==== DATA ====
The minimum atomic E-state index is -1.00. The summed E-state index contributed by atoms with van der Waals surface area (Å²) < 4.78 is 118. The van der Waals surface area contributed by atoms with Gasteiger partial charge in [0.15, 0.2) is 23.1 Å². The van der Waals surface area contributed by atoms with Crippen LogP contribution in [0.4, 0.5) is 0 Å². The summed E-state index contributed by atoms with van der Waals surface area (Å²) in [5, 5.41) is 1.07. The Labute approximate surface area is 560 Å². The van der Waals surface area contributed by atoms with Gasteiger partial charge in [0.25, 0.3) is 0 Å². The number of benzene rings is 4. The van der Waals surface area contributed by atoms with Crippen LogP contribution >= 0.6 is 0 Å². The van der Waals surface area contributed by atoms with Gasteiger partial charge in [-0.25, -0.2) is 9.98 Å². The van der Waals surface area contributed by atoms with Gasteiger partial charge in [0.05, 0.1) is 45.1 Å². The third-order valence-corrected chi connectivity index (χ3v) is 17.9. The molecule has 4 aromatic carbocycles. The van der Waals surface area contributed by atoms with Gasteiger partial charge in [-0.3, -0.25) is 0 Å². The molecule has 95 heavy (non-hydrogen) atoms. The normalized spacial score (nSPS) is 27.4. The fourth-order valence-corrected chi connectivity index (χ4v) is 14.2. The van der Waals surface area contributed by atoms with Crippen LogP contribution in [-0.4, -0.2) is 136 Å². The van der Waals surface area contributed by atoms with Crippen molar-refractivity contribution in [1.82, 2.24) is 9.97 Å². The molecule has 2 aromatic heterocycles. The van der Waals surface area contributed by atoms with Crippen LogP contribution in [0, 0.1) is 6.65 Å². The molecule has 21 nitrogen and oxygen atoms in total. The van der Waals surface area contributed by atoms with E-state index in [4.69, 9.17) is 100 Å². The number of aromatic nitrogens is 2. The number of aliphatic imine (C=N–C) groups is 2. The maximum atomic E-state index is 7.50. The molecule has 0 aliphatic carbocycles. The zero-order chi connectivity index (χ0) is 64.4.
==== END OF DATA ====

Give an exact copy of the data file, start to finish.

The minimum atomic E-state index is -1.00. The summed E-state index contributed by atoms with van der Waals surface area (Å²) < 4.78 is 118. The van der Waals surface area contributed by atoms with Gasteiger partial charge in [0.15, 0.2) is 23.1 Å². The van der Waals surface area contributed by atoms with Crippen LogP contribution in [0.4, 0.5) is 0 Å². The summed E-state index contributed by atoms with van der Waals surface area (Å²) in [5, 5.41) is 1.07. The Labute approximate surface area is 560 Å². The van der Waals surface area contributed by atoms with Gasteiger partial charge in [0.25, 0.3) is 0 Å². The number of benzene rings is 4. The van der Waals surface area contributed by atoms with Crippen LogP contribution >= 0.6 is 0 Å². The van der Waals surface area contributed by atoms with Gasteiger partial charge in [-0.25, -0.2) is 9.98 Å². The van der Waals surface area contributed by atoms with Gasteiger partial charge in [0.05, 0.1) is 45.1 Å². The third-order valence-corrected chi connectivity index (χ3v) is 17.9. The molecule has 4 aromatic carbocycles. The van der Waals surface area contributed by atoms with Gasteiger partial charge in [-0.3, -0.25) is 0 Å². The molecule has 95 heavy (non-hydrogen) atoms. The normalized spacial score (nSPS) is 27.4. The fourth-order valence-corrected chi connectivity index (χ4v) is 14.2. The van der Waals surface area contributed by atoms with Crippen LogP contribution in [-0.4, -0.2) is 136 Å². The van der Waals surface area contributed by atoms with Crippen molar-refractivity contribution in [1.82, 2.24) is 9.97 Å². The molecule has 2 aromatic heterocycles. The van der Waals surface area contributed by atoms with Crippen LogP contribution in [0, 0.1) is 6.65 Å². The molecule has 21 nitrogen and oxygen atoms in total. The van der Waals surface area contributed by atoms with E-state index in [4.69, 9.17) is 100 Å². The number of aromatic nitrogens is 2. The number of aliphatic imine (C=N–C) groups is 2. The maximum atomic E-state index is 7.50. The molecule has 0 aliphatic carbocycles. The zero-order chi connectivity index (χ0) is 64.4.